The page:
Like most books, authors have little input as to an illustrator. A writer writes, an artist draws. It is usually up to an editor to select an artist. When I first saw sketches from Marcellus Hall for CITY I LOVE, I knew he was the right artist. A jazz musician living in the midst of New York City? What could be better? Poetry and music belong together. It was the idea of my brilliant editor, Tamar Brazis at Abrams, in consultation with Marcellus, to bring the text out of New York City and focus on cities around the world. What an inspired idea! And why not? There are pigeons in Paris, bright lights in Tokyo, snow in Moscow, balconies on Bourbon Street in New Orleans, and "mile-long skyscrapers" in the midst of glorious New York.
Adding that winsome pooch and his companion bird to every page brings added fun and excitement to the whole of the book.
CITY I LOVE is my ode to cities everywhere. It also seems like an omen coming out this year, the year I receive the National Council of Teachers of English Excellence in Poetry for Children Award... an Award I shall cherish for many reasons including coming from its founder, Bee Cullinan, who established the Award in honor of her young son who was tragically killed, and having been present at the beginning of the Award while serving on the Board of Directors at NCTE in the late l970's, and having Chaired the Award Committee twice, the years Aileen Fisher received the Award (l978) and Valerie Worth (1991).
I am shamefully awed and proud to be among such a distinguished list of poets, each of whom I know personally and love.
MINI-GUIDE to CITY I LOVE
Finally, here’s a little mini-guide of 5 activities to accompany this wonderful book.
1. Start with the map. Identify each of the cities (and it’s country and continent). Challenge the kids to figure out which poem is set in which city. Use the poem references and landmarks pictured.
2. Here are a few choral reading options. Several of the poems have a repeated line that can be a “refrain” for the kids to join in on, including:
• “Sing a Song of Cities” (“Cities will sing back to you.”)
• “Subways are People” (“Subways are people.”)
• “City I Love” (“In the city I live in—city I love”)
In “Taxi” and “Get ‘Em Here” there are lines in quotes for kids to shout out.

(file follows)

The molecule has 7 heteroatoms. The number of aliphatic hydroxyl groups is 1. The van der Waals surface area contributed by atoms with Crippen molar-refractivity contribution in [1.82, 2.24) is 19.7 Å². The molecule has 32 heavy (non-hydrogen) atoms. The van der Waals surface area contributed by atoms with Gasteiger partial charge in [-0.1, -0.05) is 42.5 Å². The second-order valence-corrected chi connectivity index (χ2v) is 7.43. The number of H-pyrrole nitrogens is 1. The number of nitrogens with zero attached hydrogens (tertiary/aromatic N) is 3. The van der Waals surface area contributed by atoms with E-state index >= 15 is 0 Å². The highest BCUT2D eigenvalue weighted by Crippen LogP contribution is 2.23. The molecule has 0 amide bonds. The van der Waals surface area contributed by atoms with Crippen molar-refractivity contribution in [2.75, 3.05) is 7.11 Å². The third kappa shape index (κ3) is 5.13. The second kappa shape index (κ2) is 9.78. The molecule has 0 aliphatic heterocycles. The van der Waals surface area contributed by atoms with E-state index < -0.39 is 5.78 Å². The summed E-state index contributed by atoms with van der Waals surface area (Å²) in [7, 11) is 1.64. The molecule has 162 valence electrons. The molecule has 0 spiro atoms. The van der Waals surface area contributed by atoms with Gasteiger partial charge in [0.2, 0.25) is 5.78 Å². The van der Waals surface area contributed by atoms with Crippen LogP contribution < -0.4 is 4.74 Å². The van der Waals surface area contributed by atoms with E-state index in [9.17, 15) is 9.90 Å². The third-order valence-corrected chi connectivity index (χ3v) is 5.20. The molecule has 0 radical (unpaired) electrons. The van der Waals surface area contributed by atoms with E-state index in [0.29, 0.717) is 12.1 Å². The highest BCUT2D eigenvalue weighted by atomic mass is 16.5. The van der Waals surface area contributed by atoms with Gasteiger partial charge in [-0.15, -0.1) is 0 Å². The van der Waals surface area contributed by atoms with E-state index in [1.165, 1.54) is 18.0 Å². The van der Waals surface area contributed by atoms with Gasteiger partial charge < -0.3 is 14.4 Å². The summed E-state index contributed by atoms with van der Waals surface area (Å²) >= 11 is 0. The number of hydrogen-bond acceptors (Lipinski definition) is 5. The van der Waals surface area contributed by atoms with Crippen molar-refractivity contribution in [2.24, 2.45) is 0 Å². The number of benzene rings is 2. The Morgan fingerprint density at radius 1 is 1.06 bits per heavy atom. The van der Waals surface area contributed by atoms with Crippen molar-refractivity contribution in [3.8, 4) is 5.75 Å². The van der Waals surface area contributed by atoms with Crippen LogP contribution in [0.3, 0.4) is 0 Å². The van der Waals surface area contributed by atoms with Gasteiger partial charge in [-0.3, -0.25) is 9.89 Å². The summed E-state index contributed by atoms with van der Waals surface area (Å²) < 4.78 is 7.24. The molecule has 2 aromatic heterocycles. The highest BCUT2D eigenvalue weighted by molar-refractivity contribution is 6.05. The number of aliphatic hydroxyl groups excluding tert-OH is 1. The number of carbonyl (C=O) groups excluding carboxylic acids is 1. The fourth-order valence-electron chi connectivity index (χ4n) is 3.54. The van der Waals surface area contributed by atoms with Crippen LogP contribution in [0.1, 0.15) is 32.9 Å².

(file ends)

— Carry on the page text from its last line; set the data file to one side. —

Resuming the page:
For the poems “City” and “Subways are People,” break the kids into two groups to read them aloud antiphonally, in a back-and-forth way. Record the read alouds.
3. Create jazz dog and Parisian pigeon cut-out characters of your own as poem puppets to pair with the read aloud, display with the book, and use to inspire new poems about new cities.
4. Challenge the kids to work in pairs or as a group to compose a poem about THEIR city or town, noting the sights, sounds, smells, tastes, landmarks, and feelings that the kids associate with their homeplace. Create a collage illustration or mural to go with the poem.
5. For more place-based poetry, be sure and look for Lee’s anthologies with a focus on geography including Got Geography! (Greenwillow 2006), My America: A Poetry Atlas of the United States (Simon & Schuster, 2000), Home to Me: Poems Across America (Orchard, 2002). For more pictures and more poems on cities and landmarks, find J. Patrick Lewis’s books, A World of Wonders: Geographic Travels in Verse and Rhyme (Dial Books 2002), Monumental Verses (National Geographic, 2005), and Castles, Old Stone Poems (Wordsong/Boyds Mills Press 2006) co-authored with Rebecca Kai Dotlich, as well as Diane Siebert’s Tour America: A Journey Through Poems and Art (Chronicle Books 2006) and Jane Yolen’s Sacred Places (Harcourt Brace, 1996).
For more poetry Friday fun, check out: Picture Book of the Day. (Thanks, Anastasia!)
Image credit: search.barnesandnoble.com;www.theforestryservice.com